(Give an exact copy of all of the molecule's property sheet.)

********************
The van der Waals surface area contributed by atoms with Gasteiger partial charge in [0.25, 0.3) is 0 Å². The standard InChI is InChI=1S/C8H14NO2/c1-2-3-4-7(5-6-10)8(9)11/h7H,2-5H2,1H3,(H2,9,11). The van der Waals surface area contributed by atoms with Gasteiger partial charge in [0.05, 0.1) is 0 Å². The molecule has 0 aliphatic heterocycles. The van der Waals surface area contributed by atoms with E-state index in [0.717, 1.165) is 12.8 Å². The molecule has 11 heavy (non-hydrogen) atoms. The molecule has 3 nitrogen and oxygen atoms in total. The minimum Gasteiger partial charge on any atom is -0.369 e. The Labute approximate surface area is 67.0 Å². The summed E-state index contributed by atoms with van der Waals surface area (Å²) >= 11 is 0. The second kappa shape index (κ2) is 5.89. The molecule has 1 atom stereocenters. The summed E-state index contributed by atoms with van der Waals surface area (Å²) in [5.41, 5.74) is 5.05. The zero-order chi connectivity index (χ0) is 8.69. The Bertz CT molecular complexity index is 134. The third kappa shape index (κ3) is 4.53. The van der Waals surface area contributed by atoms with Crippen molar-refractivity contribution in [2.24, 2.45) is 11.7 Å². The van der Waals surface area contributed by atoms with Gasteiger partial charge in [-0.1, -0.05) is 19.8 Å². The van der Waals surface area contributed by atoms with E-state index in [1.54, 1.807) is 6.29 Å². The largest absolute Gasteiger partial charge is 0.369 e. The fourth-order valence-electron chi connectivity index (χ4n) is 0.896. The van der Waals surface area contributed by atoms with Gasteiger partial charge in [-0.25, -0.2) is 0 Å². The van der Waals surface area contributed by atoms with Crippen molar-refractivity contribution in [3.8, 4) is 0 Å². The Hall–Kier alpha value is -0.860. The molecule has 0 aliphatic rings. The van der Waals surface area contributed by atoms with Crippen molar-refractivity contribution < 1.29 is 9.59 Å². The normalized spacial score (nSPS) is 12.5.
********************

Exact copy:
The van der Waals surface area contributed by atoms with Gasteiger partial charge in [0.25, 0.3) is 0 Å². The standard InChI is InChI=1S/C8H14NO2/c1-2-3-4-7(5-6-10)8(9)11/h7H,2-5H2,1H3,(H2,9,11). The van der Waals surface area contributed by atoms with Gasteiger partial charge in [0.05, 0.1) is 0 Å². The molecule has 0 aliphatic heterocycles. The van der Waals surface area contributed by atoms with E-state index in [0.717, 1.165) is 12.8 Å². The molecule has 11 heavy (non-hydrogen) atoms. The molecule has 3 nitrogen and oxygen atoms in total. The minimum Gasteiger partial charge on any atom is -0.369 e. The Labute approximate surface area is 67.0 Å². The summed E-state index contributed by atoms with van der Waals surface area (Å²) >= 11 is 0. The second kappa shape index (κ2) is 5.89. The molecule has 1 atom stereocenters. The summed E-state index contributed by atoms with van der Waals surface area (Å²) in [5.41, 5.74) is 5.05. The zero-order chi connectivity index (χ0) is 8.69. The Bertz CT molecular complexity index is 134. The third kappa shape index (κ3) is 4.53. The van der Waals surface area contributed by atoms with Crippen molar-refractivity contribution in [2.24, 2.45) is 11.7 Å². The van der Waals surface area contributed by atoms with Gasteiger partial charge in [-0.1, -0.05) is 19.8 Å². The van der Waals surface area contributed by atoms with E-state index in [1.54, 1.807) is 6.29 Å². The largest absolute Gasteiger partial charge is 0.369 e. The fourth-order valence-electron chi connectivity index (χ4n) is 0.896. The van der Waals surface area contributed by atoms with Gasteiger partial charge in [-0.25, -0.2) is 0 Å². The van der Waals surface area contributed by atoms with Crippen molar-refractivity contribution in [3.8, 4) is 0 Å². The Hall–Kier alpha value is -0.860. The molecule has 0 aliphatic rings. The van der Waals surface area contributed by atoms with Crippen molar-refractivity contribution < 1.29 is 9.59 Å². The normalized spacial score (nSPS) is 12.5.